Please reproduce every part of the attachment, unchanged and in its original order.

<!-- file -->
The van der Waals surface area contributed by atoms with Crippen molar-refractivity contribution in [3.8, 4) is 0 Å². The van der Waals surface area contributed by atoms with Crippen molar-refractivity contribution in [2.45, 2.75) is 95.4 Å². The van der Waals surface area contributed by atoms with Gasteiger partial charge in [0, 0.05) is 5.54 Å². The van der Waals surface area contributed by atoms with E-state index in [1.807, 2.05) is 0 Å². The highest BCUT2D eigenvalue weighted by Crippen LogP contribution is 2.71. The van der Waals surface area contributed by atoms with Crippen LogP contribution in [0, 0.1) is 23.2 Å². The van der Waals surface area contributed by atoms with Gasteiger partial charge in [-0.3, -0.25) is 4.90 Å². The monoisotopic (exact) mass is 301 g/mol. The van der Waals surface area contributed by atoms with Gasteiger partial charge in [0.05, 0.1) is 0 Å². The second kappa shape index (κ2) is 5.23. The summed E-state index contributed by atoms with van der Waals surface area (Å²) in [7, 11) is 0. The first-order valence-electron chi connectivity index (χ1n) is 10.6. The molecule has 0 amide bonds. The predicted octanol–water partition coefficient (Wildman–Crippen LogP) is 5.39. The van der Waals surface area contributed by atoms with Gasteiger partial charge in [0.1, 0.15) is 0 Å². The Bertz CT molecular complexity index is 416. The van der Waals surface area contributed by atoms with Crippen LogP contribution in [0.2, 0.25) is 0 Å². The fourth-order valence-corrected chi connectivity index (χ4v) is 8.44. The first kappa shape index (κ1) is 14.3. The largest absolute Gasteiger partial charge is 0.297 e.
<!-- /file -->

The van der Waals surface area contributed by atoms with Crippen molar-refractivity contribution in [3.8, 4) is 0 Å². The van der Waals surface area contributed by atoms with Crippen molar-refractivity contribution in [2.45, 2.75) is 95.4 Å². The van der Waals surface area contributed by atoms with Gasteiger partial charge in [0, 0.05) is 5.54 Å². The van der Waals surface area contributed by atoms with E-state index in [1.807, 2.05) is 0 Å². The highest BCUT2D eigenvalue weighted by Crippen LogP contribution is 2.71. The van der Waals surface area contributed by atoms with Crippen LogP contribution in [0, 0.1) is 23.2 Å². The van der Waals surface area contributed by atoms with Gasteiger partial charge in [-0.3, -0.25) is 4.90 Å². The monoisotopic (exact) mass is 301 g/mol. The van der Waals surface area contributed by atoms with Gasteiger partial charge in [0.05, 0.1) is 0 Å². The second kappa shape index (κ2) is 5.23. The summed E-state index contributed by atoms with van der Waals surface area (Å²) in [7, 11) is 0. The first-order valence-electron chi connectivity index (χ1n) is 10.6. The molecule has 0 amide bonds. The predicted octanol–water partition coefficient (Wildman–Crippen LogP) is 5.39. The van der Waals surface area contributed by atoms with Gasteiger partial charge in [0.1, 0.15) is 0 Å². The Bertz CT molecular complexity index is 416. The van der Waals surface area contributed by atoms with Crippen LogP contribution in [0.2, 0.25) is 0 Å². The fourth-order valence-corrected chi connectivity index (χ4v) is 8.44. The first kappa shape index (κ1) is 14.3. The largest absolute Gasteiger partial charge is 0.297 e.